Climate Change Pilbara

Climate Change Pilbara

See Pilbara climate report |

Climate and related environmental changes expected

CSIRO (2008) classified the Pilbara subregion according to Hobbs and McIntyre’s (2005, in CSIRO 2008) classification as ‘Dry’ (warm to hot and dry, with the moisture and growth indices low all year), and ‘Arid’ according to ABARE (2012). In this subregion the most likely impacts of climate change will manifest as:

  • More summer and autumn rain may increase suitability for new species from north and new pasture species
  • Potential for overgrazing high as productivity decreases with reduced annual average rainfall and increasing temperatures
  • Pastoralism may decline with some retirement of drying areas
  • Reduced ground and surface water would have big impact on agriculture and refuge dependent native flora and fauna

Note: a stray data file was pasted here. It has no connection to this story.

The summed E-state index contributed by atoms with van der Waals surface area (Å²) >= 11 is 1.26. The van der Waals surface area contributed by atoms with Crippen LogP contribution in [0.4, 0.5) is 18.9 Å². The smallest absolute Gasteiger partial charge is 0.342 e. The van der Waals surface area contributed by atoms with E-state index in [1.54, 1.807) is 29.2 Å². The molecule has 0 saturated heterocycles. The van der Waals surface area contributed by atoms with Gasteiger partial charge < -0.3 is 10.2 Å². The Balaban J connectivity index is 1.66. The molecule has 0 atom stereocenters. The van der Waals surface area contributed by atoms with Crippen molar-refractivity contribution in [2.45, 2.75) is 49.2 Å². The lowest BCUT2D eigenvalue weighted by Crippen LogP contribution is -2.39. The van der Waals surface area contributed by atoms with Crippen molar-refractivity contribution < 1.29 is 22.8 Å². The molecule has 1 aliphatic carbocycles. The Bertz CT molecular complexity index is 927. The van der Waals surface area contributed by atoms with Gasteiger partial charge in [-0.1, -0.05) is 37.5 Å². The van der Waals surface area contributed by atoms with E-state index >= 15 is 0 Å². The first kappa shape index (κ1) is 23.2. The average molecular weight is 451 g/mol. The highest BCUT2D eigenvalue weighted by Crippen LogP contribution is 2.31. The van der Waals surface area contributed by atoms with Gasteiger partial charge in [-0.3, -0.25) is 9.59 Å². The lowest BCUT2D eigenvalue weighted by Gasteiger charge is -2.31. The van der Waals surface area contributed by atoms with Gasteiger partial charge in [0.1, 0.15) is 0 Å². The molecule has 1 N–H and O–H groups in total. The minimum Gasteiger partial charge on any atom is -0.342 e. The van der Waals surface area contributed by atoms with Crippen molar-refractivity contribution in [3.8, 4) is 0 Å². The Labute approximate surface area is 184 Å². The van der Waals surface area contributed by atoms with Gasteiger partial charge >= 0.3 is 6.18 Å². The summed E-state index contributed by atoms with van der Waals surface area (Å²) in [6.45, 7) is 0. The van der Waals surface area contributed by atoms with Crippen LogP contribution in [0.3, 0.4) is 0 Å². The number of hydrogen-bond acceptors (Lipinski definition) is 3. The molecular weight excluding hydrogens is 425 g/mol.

• Saltwater incursions into freshwater swamps as a result of sea level rise, along with other pressures on coastal resources including habitat availability that may be lost due to sea level encroachment
  • Fire will be important but limited by growth rates and grazing.

 

Projections

Rain_Pilb
Temp_Pilb
Average annual increase in temperature in the range of +1°C to +4°C by 2050

  • Summer +1°C to +4°C
  • Autumn +1°C to +3°C
  • Winter +1°C to +2.5°C
  • Spring +1.5°C to +4°C

Average annual change in rainfall to change by -2 to +10% by 2050

  • Summer -2% to +10%
  • Autumn -2% to +5%
  • Winter -5% to +10%
  • Spring -5% to +10%

Average annual relative humidity to generally decrease by -0.5% to  -3% 2050

  • Summer -0.5% to -2%
  • Autumn -0.5% to -2%
  • Winter -1% to -3%
  • Spring -0.5% to -2%

Annual average wind speed to remain approximately constant

  • Summer +2% to +5%
  • Autumn -5% to -10%
  • Winter -2% to +5%
  • Spring -2% to +10%

Annual average potential evapotranspiration to increase by +2% to +8% by 2050

  • Summer +2% to +8%
  • Autumn +2% to +8%
  • Winter +2% to +8%
  • Spring -2% to +8%